Wednesday, December 28, 2005

Holiday Guilt Derailed

I have a (nasty?) habit of rolling my eyes. I do it alot. I've been called out by just about everyone. Apparently my poker face does not include my eyes, which give me away every time. So if my eyes roll at any slight annoyance, they must have been avalanching while opening the gifts my parents mailed to me.

I waited until Christmas night to open my gifts, as is tradition in my family. Even though the box arrived on the 19th, I waited a week to open it. But I am good like that. A wrapped present could sit within sight for a year and not bother me. I don't shake, weigh, or sniff wrapped packages trying to guess contents. I am a curious person by nature, but getting gifts has never been my strong suit. By and large, I hate getting gifts. I am awkward and completely out of my element when receiving or opening a present from . . . well, anyone.

For this, I totally blame my parents. Over the last 20 years of my adult life, they have proceeded to buy me the most ridiculous presents given to a person. To their defense, I am a difficult person to buy for - every boyfriend has told me this. One Christmas, Ex#4 handed me his credit card and said, "Here, I give up." But I kinda like being hard to buy for. I like that it actually takes some thought in order to pick out a present or gift for me. I'd rather not be the recipient of a present someone bought at the last minute. But in a perfect world, I would rather not receive a present at all. Any gift that I have to unwrap, I probably won't enjoy (98% of the time).

Gifts that people give you will reflect the giver's image of you. And as much as I love my parents, I sometimes wonder if they have any idea who I am, merely based on the presents they have given me:

Three years ago was my "Sam's Christmas". In a last ditch effort, my parents gave me the gift of bulk: a 36-box count of small cereal boxes, a 50-pack assortment of Frito-Lay snacks, and a super-sonic rug scrubber (which was perfect for my all-hardwood floor apartment).

Two years ago, I got a cassette tape of Barry Manilow's greatest hits. 1) I don't like Barry Manilow, 2) I haven't owned a cassette player since 1992, and 3) Barry Manilow?? I also received a sweatshirt with the name of my hometown embroidered on the front.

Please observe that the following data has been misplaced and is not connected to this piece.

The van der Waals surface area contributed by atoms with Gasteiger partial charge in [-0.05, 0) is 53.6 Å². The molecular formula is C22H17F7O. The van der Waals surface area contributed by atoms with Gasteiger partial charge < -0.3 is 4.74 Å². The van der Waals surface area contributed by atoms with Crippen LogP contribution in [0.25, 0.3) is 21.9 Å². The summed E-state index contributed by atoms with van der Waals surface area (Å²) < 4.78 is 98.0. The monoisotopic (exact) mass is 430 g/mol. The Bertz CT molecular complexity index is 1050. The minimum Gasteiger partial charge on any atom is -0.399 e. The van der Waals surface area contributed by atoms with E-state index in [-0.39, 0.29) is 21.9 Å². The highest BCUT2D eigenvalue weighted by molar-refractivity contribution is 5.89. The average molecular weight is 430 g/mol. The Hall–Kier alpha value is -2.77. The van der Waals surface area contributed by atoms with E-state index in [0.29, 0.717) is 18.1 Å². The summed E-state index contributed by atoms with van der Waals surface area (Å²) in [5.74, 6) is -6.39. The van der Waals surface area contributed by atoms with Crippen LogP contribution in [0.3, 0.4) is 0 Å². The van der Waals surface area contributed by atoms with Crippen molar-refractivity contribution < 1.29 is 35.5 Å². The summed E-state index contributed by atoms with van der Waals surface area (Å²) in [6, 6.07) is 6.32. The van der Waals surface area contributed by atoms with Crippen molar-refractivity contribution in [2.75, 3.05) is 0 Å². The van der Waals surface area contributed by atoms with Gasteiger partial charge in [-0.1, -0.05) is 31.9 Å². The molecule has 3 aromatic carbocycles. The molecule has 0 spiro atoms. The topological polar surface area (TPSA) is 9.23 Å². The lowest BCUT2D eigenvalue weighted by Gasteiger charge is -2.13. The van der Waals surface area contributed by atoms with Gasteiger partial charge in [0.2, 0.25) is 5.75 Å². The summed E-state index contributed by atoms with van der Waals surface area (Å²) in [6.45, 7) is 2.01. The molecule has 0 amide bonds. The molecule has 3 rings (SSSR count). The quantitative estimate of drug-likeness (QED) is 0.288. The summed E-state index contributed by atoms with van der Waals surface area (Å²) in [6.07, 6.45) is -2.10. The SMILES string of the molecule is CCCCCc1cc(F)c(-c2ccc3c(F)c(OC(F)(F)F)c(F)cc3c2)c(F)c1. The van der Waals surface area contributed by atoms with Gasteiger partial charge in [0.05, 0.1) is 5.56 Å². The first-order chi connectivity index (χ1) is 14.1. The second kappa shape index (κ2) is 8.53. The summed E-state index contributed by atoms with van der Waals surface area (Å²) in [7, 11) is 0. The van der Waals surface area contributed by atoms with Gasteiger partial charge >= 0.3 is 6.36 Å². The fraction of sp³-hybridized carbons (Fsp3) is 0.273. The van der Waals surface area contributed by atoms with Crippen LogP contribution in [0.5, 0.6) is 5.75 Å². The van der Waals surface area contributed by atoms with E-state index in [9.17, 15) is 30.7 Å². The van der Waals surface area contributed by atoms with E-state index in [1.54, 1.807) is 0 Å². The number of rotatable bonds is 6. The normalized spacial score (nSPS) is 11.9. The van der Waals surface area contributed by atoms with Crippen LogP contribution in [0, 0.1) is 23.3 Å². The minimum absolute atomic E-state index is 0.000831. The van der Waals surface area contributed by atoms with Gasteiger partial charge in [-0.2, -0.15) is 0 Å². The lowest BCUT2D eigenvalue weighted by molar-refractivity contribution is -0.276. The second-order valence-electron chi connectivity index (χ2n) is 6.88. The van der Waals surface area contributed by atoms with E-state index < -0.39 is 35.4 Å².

Eyes rolling.

Last year I got a duffle bag, the size of which is perfect for those random six month ski trips or smuggling five small Asian children into slavery. Otherwise, it's too big for a weekend trip and just a tad too small for, say, covering the backhoe for winter.

This year has been no exception. Among the gifts was a Teddy Bear, to which Mom attached a note that read, "Hi, I am your new friend. I will be here for you to talk to when you are sad or feel lonely." (Apparently she equates Chicago with Siberia and thinks I am 6 years old and living in an igloo.) Mom, if I start talking to this bear, I have bigger problems than just being lonely.


Another gem in the gift box was a small wooden replica of my parents' church. She said I could just put it in a drawer and pull it out when I want to look at it (sweetie, that's called porno, not church). I guess one day I will be laying in bed and think to myself, "You know, I would really like to look at the ole' neighborhood church right now, thank God Mom gave me that plaque. Why, I happen to have it right here in this drawer. Let me sit it on this shelf and just look at it for a few minutes."

Eyes rolling.


I have begged repeatedly for them to stop. I suggested spending the money on their grandchildren or each other. I already own everything I want or need. I don't like clutter and I seldom save anything that doesn't fit in my scrapbooks. I have very few posessions and I like it that way. I have offered the option of just giving me the cash instead, but my mother insists that I open a present on Christmas night. I have argued that I can open an envelope as easily as opening a wrapped box, but to no avail. And I don't really suffer in silence as this has become somewhat of a running joke in my family. So I grin and bear it. And bitch about it to anyone who will listen.